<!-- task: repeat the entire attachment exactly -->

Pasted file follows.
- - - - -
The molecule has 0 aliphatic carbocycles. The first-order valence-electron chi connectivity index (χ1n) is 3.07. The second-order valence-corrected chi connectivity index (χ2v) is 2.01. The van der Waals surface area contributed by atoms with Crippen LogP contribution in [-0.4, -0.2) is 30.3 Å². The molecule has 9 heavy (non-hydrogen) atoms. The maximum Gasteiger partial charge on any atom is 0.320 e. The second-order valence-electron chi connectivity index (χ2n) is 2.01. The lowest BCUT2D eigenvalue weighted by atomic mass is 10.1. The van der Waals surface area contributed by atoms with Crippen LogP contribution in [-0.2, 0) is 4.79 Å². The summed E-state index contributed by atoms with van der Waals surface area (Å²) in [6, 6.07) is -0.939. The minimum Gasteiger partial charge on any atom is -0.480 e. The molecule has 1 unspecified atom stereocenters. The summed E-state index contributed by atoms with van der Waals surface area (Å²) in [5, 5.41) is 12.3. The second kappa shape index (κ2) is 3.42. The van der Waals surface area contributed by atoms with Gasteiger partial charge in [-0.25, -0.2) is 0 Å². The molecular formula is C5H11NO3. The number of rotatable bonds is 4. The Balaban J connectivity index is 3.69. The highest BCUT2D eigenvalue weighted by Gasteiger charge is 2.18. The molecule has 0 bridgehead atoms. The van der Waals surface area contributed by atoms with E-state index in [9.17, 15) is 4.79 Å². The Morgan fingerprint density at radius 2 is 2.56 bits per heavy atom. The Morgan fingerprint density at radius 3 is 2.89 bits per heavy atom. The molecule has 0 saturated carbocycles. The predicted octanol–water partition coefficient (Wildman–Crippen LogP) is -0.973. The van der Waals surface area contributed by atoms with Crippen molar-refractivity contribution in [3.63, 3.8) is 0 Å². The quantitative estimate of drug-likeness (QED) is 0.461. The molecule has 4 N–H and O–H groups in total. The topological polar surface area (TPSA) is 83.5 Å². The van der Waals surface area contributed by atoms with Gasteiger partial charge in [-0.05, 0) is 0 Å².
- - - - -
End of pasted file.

The molecule has 0 aliphatic carbocycles. The first-order valence-electron chi connectivity index (χ1n) is 3.07. The second-order valence-corrected chi connectivity index (χ2v) is 2.01. The van der Waals surface area contributed by atoms with Crippen LogP contribution in [-0.4, -0.2) is 30.3 Å². The molecule has 9 heavy (non-hydrogen) atoms. The maximum Gasteiger partial charge on any atom is 0.320 e. The second-order valence-electron chi connectivity index (χ2n) is 2.01. The lowest BCUT2D eigenvalue weighted by atomic mass is 10.1. The van der Waals surface area contributed by atoms with Crippen LogP contribution in [-0.2, 0) is 4.79 Å². The summed E-state index contributed by atoms with van der Waals surface area (Å²) in [6, 6.07) is -0.939. The minimum Gasteiger partial charge on any atom is -0.480 e. The molecule has 1 unspecified atom stereocenters. The summed E-state index contributed by atoms with van der Waals surface area (Å²) in [5, 5.41) is 12.3. The second kappa shape index (κ2) is 3.42. The van der Waals surface area contributed by atoms with Gasteiger partial charge in [-0.25, -0.2) is 0 Å². The molecular formula is C5H11NO3. The number of rotatable bonds is 4. The Balaban J connectivity index is 3.69. The highest BCUT2D eigenvalue weighted by Gasteiger charge is 2.18. The molecule has 0 bridgehead atoms. The van der Waals surface area contributed by atoms with E-state index in [9.17, 15) is 4.79 Å². The Morgan fingerprint density at radius 2 is 2.56 bits per heavy atom. The Morgan fingerprint density at radius 3 is 2.89 bits per heavy atom. The molecule has 0 saturated carbocycles. The predicted octanol–water partition coefficient (Wildman–Crippen LogP) is -0.973. The van der Waals surface area contributed by atoms with Crippen molar-refractivity contribution in [3.63, 3.8) is 0 Å². The quantitative estimate of drug-likeness (QED) is 0.461. The molecule has 4 N–H and O–H groups in total. The topological polar surface area (TPSA) is 83.5 Å². The van der Waals surface area contributed by atoms with Gasteiger partial charge in [-0.05, 0) is 0 Å².